60 years after his death, what is the legacy of Edvard Beneš?


Wednesday is the 60th anniversary of the death of the second president of Czechoslovakia, Edvard Beneš. Beneš remains a controversial figure: he was one of the architects of the modern Czechoslovak state, but he was also in power during the Munich agreement of 1938 and ten years later he allowed the Communist Party to take over. Probably his most controversial decision was issuing decrees that led to the expulsion of 2.5 million ethnic Germans after the Second World War. What was Edvard Beneš like as a politician, and what is his legacy today? I discussed those questions with historian Jan Adamec.

Edvard BenešEdvard Beneš “Edvard Beneš was probably one of the best foreign ministers of his time. He was hard-working, he was smart and he knew his job. But his role as a politician is more disputable. In this sense he probably never escaped the shadow of his mentor, Tomáš Garrigue Masaryk. On the other hand, apart from Masaryk, no other politician, with the exception of Alexander Dubček, faced such grave state crisis and had to make such grave decisions with far-reaching consequences for the fate of our nation.”

What is president Beneš mostly associated with nowadays?

“I think he represents the ups and down of the Czech destiny. He was one of the founders of Czechoslovakia and he was also at the centre of two tragedies of our state. We tend to either praise him non-critically or demonize him. I am afraid that nowadays the mainstream opinion associates Beneš mostly with being too soft towards the Communists in 1948 and to the Soviet Union from 1943 onwards. The public tends to blame him for the 40 years of socialism but it is definitely not Beneš who should be blamed for this.”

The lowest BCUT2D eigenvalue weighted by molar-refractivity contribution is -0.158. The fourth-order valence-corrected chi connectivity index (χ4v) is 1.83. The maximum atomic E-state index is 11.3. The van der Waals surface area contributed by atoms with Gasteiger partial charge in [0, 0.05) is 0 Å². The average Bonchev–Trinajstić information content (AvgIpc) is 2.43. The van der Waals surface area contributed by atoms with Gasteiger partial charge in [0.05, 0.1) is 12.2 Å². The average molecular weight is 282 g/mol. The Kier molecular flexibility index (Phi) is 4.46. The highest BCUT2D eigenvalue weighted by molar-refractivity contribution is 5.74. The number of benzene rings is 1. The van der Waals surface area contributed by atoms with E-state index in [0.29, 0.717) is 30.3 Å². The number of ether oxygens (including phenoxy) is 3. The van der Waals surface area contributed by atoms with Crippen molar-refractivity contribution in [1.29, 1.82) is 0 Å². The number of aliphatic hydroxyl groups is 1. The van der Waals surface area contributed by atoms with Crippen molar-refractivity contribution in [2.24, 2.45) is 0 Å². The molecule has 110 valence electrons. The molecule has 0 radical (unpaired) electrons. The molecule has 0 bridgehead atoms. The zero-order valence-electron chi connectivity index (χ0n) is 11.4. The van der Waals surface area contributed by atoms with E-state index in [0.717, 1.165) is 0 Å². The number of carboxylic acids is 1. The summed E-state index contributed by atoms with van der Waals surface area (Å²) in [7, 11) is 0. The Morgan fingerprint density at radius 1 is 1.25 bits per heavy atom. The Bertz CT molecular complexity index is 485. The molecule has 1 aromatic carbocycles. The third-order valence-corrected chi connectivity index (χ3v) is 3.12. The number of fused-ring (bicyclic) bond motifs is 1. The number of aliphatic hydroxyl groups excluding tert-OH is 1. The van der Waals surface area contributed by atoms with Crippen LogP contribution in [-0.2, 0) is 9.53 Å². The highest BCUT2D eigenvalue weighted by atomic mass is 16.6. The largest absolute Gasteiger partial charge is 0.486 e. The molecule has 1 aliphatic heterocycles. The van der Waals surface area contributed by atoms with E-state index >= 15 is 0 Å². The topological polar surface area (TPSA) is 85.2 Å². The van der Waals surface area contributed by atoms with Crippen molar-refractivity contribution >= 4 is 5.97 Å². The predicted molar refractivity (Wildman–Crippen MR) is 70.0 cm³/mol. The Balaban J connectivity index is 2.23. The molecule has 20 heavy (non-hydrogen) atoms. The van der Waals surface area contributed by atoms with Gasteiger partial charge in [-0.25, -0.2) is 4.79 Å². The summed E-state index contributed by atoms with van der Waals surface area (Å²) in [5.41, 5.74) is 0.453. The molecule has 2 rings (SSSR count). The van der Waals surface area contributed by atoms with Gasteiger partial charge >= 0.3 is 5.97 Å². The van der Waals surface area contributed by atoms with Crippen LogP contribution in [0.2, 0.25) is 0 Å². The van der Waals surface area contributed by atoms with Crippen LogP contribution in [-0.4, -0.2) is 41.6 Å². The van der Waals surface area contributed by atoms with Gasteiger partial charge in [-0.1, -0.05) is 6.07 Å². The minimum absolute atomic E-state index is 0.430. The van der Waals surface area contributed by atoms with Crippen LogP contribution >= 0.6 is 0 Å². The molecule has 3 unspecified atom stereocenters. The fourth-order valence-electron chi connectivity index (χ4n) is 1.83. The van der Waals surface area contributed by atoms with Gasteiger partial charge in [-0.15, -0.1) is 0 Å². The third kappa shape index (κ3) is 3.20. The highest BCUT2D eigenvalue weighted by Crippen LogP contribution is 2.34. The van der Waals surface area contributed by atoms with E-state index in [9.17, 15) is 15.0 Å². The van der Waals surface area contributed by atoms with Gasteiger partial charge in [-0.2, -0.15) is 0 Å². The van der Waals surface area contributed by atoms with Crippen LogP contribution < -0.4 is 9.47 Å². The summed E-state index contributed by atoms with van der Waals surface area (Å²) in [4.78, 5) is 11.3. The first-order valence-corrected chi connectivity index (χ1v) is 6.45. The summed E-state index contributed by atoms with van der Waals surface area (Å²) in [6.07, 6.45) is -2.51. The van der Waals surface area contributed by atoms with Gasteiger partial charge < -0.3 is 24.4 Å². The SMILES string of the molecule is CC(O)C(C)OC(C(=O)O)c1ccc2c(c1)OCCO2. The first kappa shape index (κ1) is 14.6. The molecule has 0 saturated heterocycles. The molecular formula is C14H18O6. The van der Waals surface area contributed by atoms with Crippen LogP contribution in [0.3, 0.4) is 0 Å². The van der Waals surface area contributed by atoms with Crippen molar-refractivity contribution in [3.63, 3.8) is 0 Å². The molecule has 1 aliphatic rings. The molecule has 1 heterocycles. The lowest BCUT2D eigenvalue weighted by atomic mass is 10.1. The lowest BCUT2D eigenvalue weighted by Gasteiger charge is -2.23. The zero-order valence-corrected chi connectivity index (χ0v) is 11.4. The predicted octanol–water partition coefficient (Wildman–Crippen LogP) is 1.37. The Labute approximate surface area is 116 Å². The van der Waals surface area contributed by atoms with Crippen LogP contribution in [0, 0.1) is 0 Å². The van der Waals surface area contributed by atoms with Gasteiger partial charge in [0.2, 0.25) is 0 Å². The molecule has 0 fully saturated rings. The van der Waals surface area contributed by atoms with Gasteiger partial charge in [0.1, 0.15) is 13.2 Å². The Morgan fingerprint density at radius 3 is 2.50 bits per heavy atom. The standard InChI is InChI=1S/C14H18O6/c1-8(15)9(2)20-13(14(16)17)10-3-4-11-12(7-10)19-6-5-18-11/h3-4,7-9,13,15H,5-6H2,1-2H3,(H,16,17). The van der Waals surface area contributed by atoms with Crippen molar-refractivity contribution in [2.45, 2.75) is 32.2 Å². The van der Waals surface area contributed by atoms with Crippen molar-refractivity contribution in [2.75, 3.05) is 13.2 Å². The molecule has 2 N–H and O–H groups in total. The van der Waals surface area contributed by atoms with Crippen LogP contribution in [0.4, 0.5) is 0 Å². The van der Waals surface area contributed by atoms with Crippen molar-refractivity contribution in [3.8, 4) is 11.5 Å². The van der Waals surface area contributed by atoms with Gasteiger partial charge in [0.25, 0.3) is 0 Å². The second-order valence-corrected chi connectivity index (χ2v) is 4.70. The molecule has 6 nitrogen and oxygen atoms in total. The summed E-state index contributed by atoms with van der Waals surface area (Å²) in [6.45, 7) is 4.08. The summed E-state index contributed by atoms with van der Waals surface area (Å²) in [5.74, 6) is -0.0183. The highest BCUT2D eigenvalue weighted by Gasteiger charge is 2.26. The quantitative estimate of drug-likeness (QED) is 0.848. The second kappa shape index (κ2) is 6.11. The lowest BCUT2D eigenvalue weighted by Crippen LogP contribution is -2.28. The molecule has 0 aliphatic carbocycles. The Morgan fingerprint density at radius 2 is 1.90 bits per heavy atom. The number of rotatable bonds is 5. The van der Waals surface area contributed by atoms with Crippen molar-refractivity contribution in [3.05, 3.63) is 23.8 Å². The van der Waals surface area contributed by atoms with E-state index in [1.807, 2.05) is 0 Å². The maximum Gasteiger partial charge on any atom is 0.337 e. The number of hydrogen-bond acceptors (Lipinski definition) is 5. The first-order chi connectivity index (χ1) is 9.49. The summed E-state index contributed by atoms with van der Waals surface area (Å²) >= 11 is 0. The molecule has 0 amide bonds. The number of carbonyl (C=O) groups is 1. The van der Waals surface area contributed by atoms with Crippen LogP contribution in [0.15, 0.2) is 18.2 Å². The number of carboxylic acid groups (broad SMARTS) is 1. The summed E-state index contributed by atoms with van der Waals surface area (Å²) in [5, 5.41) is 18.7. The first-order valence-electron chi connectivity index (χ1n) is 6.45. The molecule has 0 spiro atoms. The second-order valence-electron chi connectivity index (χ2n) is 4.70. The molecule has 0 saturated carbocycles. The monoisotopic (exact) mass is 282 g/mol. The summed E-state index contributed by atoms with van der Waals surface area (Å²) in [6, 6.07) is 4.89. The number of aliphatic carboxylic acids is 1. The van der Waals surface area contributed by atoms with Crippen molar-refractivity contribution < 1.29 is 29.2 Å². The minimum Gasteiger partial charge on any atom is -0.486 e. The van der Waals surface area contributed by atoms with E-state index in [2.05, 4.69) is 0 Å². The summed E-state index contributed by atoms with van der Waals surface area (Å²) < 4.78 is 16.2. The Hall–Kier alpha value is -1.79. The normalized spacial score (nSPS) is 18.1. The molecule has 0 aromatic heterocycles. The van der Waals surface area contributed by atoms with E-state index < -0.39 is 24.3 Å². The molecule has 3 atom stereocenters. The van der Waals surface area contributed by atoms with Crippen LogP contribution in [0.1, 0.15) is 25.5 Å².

So you would say that the public opinion today is mostly critical…

“Yes. It also depends on current political agenda. In the 1990s it was probably the Sudeten German question which was in the centre of the political debates. Nowadays it’s the question of facing the problem of Socialism and the 40 years of communism and definitely president Beneš plays a very important role in this.”

Do you actually think he could have avoided the Communist takeover?

“I would say that while in 1938 he was the leader of the state and bore full responsibility for his decision (and we could discuss for hours whether it was a good or wrong decision), the question of the so-called 1948 guilt should be aimed at the whole society, at the political elite and other leaders, not solely on Beneš. I think Ferdinand Peroutka was right when he said that the only big mistake Beneš made was that he didn’t resign immediately after the non-Communist ministers resigned in February 1948. By this he provided his credit and his cover for the subsequent illegal Communist actions.”